Beth Faiman, a nurse practitioner specializing in multiple myeloma at the Cleveland Clinic, shares tips for making treatment decisions and discusses the evolution of myeloma therapy in recent years.
Beth Faiman is a nurse practitioner in the department of hematologic oncology at Cleveland Clinic. More about this expert here.
There are so many treatment options, and that’s one of the reasons why it’s so important for patients to at least seek an opinion once or twice with a myeloma specialist because treatment changes so rapidly. We have over 20 medications that are approved for the management of myeloma and so the patients need to figure out what’s important for them.
Oftentimes you think, father knows best or doctor knows best. And I hear from time to time that you’re the doctor, you should know what is best for me. But I say, “I understand what might be the best treatment for you in terms of response rate, but we have to balance quality and quantity of life. What are the things that you’re willing and your family’s willing to accept for treatment?”
Do you want to undergo a stem cell transplant which maybe takes you out of commission for a couple of months? Or take an oral therapy every day or an IV therapy intermittently? So, there are oftentimes more than one decision, and this is what we like to practice at my institution. It’s called shared decision making where you have a partnership between the patient and their caregiver, and the healthcare team and we work together to mutually decide what’s best for that patient.
So, sometimes just really trying to get that cure or eliminate the myeloma cell clone as best as possible might not be the right answer now, especially if you’re a single mom or a single dad or caring for a loved one. But maybe that might be a future goal. So, having that conversation is so important. And patients should feel empowered to be able to have that conversation with their healthcare team because if they don’t, then maybe they need to see a different doctor or specialist so they can feel comfortable with them.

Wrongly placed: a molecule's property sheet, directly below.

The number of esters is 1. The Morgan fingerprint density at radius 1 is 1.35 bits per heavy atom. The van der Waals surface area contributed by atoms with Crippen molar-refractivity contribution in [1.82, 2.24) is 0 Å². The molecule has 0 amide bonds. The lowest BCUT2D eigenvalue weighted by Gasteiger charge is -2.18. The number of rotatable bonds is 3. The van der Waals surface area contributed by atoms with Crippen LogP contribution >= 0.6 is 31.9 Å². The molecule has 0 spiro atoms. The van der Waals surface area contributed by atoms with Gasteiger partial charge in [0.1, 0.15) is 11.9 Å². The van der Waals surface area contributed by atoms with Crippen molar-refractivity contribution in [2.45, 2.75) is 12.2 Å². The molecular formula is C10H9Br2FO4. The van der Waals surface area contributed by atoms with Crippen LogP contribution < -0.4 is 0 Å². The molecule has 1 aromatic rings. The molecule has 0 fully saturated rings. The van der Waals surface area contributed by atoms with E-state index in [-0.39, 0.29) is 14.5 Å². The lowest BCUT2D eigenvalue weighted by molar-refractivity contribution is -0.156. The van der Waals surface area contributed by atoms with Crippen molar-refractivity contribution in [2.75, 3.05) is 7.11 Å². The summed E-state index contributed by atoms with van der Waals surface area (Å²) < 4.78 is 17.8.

I am so excited about all the new classes of drugs that are so — that are currently available. When I started managing myeloma in 1994 or 1995 there was only stem cell transplant and maybe melphalan or Cytoxan, and those drugs were not very effective in controlling the disease. I’m now able to mix and match treatments and give patients different opportunities to meet these milestones. You know, patients were so worried about not being here in two or three years, and now it’s 20 years later. So, forming those relationships and keeping them living healthy longer is so important.
We now have drugs available that can have the possibility of achieving what’s called minimal residual disease or MRD, where we’re eliminating in the bone marrow, the myeloma clone
That was unheard of five years ago even. So now we have the BiTE therapies and CAR T-Cell therapies, and some of the newer drug classes that will hopefully have a functional cure.
People ask me what a cure in myeloma is, and hopefully, we’ll have a real cure. But, living out your normal life span compared to people that don’t have myeloma, and really enjoying life as you do it. So, I always tell patients don’t forget about health maintenance and checking cholesterols, looking for secondary cancers, keep a primary care provider on hand because as a team, we can all work together, to have you live your best life as possible.